Weapons are all around you, I refer to them as weapons-of-expedience, just let your brain find them and your body use them. Anything you can pick up, or even shove, can be used to defend yourself. Anything. I once used shampoo (having years of sensitization to the idea of being attacked in the shower.thanks to watching Psycho at a young age …it turned out to be a prank by someone who was particularly stupid). A regular mental exercise for me is to walk into a room, identify all exits, inventory all people there if any and inventory the weapons-of-expedience all around. What can I throw, what can I hit with, what can I pin someone down it, what can I drive through someone. How fast can I get to each object before others in the room, what would be the best way to weld it, how much strength will it likely take, what might it do to the human body. And, of course, at home and when otherwise able, I practice with various objects so I actually have some idea of the answers to these things imprinted on my body.

If you do have a third weapon, do not forget the first two weapons. You need to be very sure that the brain can handle the weapon you choose. No matter how good a shot you are are, a gun is not going to save your life if you realize you can’t shoot someone when the shit hits the fan. Deal with this possibility, the reality of what it would mean, think it through, BEFORE you get the gun. Just because you feel you can’t, however, doesn’t mean that you can’t change that. If you want to have a gun for self-defense but feel you might hesitate to shoot someone attacking you, find ways to train your brain to over come this issue. Or find a different weapon.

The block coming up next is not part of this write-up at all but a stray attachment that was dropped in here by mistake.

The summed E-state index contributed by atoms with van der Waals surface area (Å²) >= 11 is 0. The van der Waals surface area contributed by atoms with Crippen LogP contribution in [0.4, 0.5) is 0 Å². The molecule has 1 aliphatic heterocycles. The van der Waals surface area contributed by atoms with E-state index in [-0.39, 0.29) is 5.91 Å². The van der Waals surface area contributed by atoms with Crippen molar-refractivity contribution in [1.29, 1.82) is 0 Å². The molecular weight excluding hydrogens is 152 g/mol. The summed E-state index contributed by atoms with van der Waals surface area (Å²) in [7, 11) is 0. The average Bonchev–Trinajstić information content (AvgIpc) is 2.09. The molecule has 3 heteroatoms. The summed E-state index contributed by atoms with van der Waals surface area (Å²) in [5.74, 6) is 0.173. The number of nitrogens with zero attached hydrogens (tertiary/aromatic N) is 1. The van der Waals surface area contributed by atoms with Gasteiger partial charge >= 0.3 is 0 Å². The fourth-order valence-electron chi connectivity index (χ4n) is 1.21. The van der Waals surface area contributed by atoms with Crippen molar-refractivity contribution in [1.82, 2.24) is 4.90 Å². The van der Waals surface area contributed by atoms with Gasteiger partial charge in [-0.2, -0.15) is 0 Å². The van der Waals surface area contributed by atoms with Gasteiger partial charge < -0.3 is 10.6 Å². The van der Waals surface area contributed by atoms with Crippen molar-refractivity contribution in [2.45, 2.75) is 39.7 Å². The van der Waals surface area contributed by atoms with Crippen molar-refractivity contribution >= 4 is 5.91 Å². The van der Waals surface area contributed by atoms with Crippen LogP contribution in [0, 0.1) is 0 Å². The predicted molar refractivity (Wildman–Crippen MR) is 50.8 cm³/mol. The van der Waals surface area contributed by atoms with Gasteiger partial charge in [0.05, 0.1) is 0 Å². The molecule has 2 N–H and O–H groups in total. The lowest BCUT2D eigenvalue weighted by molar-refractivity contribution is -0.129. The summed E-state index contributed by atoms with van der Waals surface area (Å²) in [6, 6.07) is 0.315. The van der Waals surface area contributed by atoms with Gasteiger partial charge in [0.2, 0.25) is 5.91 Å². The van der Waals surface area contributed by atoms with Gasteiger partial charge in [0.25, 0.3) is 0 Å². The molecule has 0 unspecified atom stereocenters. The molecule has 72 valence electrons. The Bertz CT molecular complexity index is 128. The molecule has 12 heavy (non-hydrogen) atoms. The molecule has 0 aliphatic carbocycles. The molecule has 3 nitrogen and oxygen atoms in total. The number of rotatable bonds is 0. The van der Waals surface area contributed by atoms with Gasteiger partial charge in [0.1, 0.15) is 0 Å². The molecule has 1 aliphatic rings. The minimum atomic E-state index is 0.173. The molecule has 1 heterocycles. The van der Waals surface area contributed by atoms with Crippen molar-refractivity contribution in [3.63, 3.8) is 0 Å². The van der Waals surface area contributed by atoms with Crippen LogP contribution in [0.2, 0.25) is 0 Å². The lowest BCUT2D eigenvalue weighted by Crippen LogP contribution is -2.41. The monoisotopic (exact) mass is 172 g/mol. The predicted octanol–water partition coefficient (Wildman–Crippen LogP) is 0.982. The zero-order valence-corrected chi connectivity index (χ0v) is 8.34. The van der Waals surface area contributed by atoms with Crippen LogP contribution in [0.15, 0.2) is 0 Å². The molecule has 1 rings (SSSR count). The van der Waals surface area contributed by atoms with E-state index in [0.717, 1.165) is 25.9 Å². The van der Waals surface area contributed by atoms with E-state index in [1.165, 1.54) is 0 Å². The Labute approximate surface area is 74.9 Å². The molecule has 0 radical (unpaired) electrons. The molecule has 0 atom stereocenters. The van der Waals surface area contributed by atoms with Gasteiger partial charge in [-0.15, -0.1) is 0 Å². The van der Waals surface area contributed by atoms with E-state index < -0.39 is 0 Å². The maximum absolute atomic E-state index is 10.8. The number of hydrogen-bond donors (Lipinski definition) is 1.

Also remember that you will not have any other weapons but your brain and body with you at all times. Therefore continuing your physical training so that you can use just your body or weapons-of-expedience if your weapon(s) is/are not with you or if you have to fight to get to them. Also be prepared that in tight quarters the advantage of some weapons may be loss unless you are able to fight to maintain control and possession of them.

What ever you choose, it is the brain and the body that will always be with you. Treat them well, keep them sharp.

Copyright © 2008 Kym Lambert

The abuse of thin = fit

Recently a friend brought up the fact that, after a long bout with illness over the winter, she wanted to start eating healthier and get more fit. She felt this would help her immune system fight off such illnesses in the future.

The idea of starting such an endeavor, however, brought up negative feelings in her. She didn’t want to be focused on “losing weight” because she had come to realize how abusive pressure by family members, as well as the entire culture, was for her. This struck a chord in me, regarding how our culture looks at fitness, at least in regard to women.